Inaugural event in the series of “Revisiting Key Concepts in the Study of Democracy and the Rule of Law” co-sponsored by the Re- and De-Democratization and the Rule of Law Working Groups of CEU Democracy Institute in Budapest.
A conversation between the leading thinkers on the crucially distinct, yet inseparable intertwined nature of democracy and the rule of law revisiting the concepts as well as the interactions between them in the context of the fast-evolving challenges of our times.
Terry Lynn Karl earned her Ph.D. from Stanford University. She was teaching at. the Government Department of Harvard University and at Stanford University’s Department of Political Science. She served as director of the Center for Latin American Studies for twelve years”. Karl’s notion of “the paradox of plenty” (The Paradox of Plenty: Oil Booms and Petro-States, University of California Press, 1998) or the political resource curse was recognized by Time Magazine as one of “ten ideas that are changing our world.” Her most recent book on democratization assesses the lessons from Latin America and elsewhere for the United States “Extreme Inequality and State Capture: The Crisis of Democracy in the United States (in English, Spanish and Chinese, 2019). Currently she works as a war crimes/human rights investigator/ expert witness for several judicial systems: the U.S. (Department of Justice and Department of Homeland Security/War Crimes Division), Spain, El Salvador, Colombia and elsewhere, and non-governmental organizations.
Martin Krygier is Gordon Samuels Professor of Law and Social Theory, UNSW Sydney and Senior Research Fellow, Rule of Law Program, CEU Democracy Institute, Budapest. He writes extensively on the rule of law and its challenge(r)s, most recent among them anti-constitutional populism. He writes extensively for academic journals and journals of public debate, on the rule of law, law and social theory, and law and politics in central and eastern Europe. His present research is focused on anti-constitutionalist populism and the rule of law. In 2002 he was awarded the Cavalier’s Cross, Order of Merit of the Republic of Poland, in 2016 the Dennis Leslie Mahoney Prize in Legal Theory, and in 2020 Membership of the Order of Australia. He was elected a Fellow of the Academy of Social Sciences in Australia in 2002 and has enjoyed invited fellowships and visiting professorships at numerous universities and institutes in Australia, Austria, Hungary, Israel, New Zealand, Poland, Spain, the United States, and the United Kingdom.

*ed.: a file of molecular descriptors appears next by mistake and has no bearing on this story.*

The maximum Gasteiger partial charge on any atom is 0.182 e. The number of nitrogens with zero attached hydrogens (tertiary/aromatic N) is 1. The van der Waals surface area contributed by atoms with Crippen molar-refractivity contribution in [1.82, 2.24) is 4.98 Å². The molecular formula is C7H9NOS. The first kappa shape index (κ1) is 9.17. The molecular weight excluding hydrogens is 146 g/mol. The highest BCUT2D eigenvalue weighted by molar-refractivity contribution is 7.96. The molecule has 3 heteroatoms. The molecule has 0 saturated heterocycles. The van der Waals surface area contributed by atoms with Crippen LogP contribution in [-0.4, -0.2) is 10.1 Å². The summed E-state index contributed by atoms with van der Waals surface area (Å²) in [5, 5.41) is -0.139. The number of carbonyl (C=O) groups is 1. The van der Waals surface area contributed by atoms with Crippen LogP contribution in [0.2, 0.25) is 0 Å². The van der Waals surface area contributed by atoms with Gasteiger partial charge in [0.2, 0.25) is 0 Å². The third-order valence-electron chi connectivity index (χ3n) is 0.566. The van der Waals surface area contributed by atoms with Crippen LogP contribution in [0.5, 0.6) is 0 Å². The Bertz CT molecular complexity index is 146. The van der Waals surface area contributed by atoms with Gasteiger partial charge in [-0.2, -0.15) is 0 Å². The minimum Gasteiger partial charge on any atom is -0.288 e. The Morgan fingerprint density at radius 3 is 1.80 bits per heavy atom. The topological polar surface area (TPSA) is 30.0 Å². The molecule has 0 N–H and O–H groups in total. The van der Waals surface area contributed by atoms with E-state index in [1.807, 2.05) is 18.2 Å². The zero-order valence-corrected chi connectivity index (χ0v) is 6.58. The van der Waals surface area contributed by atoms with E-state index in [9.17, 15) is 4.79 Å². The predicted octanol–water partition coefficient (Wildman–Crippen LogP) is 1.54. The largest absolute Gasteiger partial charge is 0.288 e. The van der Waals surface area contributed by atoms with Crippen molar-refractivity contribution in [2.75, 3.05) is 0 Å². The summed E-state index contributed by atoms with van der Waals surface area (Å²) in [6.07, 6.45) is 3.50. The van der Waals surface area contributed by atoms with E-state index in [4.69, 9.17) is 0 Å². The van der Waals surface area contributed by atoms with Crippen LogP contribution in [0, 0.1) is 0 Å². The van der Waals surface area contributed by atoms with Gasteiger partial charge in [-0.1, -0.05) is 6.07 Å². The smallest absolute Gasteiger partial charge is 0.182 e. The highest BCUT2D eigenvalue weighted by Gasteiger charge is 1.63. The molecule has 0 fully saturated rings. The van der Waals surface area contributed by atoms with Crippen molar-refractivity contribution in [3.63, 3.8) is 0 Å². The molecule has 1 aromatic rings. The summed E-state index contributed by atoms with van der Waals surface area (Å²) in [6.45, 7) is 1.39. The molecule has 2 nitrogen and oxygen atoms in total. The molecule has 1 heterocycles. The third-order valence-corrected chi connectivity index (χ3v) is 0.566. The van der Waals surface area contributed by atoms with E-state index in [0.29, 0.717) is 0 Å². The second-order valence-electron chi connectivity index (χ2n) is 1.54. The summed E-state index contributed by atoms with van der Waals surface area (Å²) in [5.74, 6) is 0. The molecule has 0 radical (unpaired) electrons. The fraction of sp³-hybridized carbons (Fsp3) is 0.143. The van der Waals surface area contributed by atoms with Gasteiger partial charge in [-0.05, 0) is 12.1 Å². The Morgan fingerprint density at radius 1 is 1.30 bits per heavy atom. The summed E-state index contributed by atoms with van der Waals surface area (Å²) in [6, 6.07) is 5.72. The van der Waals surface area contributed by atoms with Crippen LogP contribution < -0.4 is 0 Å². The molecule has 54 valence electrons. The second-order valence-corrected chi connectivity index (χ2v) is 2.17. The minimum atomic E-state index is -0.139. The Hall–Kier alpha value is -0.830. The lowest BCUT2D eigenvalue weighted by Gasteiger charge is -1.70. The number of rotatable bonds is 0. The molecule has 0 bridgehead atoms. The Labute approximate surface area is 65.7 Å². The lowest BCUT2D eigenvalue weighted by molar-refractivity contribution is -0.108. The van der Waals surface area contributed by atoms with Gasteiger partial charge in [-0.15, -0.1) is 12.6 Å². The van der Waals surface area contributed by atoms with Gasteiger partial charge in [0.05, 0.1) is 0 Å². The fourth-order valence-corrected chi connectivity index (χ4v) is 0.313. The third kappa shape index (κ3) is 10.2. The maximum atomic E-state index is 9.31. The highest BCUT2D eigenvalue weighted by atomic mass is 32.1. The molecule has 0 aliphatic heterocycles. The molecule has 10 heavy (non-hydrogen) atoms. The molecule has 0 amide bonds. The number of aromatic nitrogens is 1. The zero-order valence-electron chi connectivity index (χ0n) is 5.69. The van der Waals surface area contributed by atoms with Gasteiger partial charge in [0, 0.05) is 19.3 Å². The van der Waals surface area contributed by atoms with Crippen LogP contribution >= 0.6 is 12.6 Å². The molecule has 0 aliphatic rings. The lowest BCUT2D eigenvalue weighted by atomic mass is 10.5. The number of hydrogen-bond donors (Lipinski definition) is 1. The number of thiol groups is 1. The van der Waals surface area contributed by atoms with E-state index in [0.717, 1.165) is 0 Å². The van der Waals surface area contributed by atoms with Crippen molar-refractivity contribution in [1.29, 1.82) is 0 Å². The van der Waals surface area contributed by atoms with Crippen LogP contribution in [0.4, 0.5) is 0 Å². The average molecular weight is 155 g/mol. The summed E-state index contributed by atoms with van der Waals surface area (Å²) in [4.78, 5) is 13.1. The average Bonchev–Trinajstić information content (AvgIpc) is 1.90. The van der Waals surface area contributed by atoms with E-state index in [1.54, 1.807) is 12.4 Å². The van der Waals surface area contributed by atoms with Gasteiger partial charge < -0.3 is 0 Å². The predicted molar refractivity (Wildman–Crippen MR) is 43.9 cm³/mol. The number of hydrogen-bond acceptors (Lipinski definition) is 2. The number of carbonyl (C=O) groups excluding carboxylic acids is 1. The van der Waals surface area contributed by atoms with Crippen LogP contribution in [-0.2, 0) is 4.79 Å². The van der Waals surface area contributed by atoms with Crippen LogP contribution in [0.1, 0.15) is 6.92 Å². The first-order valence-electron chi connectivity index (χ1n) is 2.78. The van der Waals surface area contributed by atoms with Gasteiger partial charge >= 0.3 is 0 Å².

Philippe C. Schmitter is a graduate of the Institut Universitaire d’Hautes Etudes Internationales of the University of Geneva, and took his doctorate at the University of California, Berkeley. Since 1967 he has been successively assistant professor, associate professor and professor of political science at the University of Chicago, at the European University Institute (1982-86) and at Stanford University (1986-96). From 1997 until 2005, he was again a professor in the Department of Political and Social Sciences of the European University Institute. Since then he has been a “professorial fellow” there and a recurring lecturer at the Istituto Italiano di Scienze Umane (SUM) in Florence and at the Central European University in Budapest. He has published books and articles on comparative politics, on regional integration in Western Europe and Latin America, on the transition from authoritarian rule in Southern Europe and Latin America, and on the intermediation of class, sectoral and professional interests. His current work is on the political characteristics of the emerging Euro-polity, on the consolidation of democracy in Southern and Eastern Europe, and on the possibility of post-liberal democracy in Western Europe and North America.
Joelle Grogan - Senior Research at UK in a Changing Europe at King's College London; Research Fellow at CEU Democracy Institute.
Barbara Grabowska-Moroz – Postdoctoral Research Fellow at CEU Democracy Institute, Rule of Law Workgroup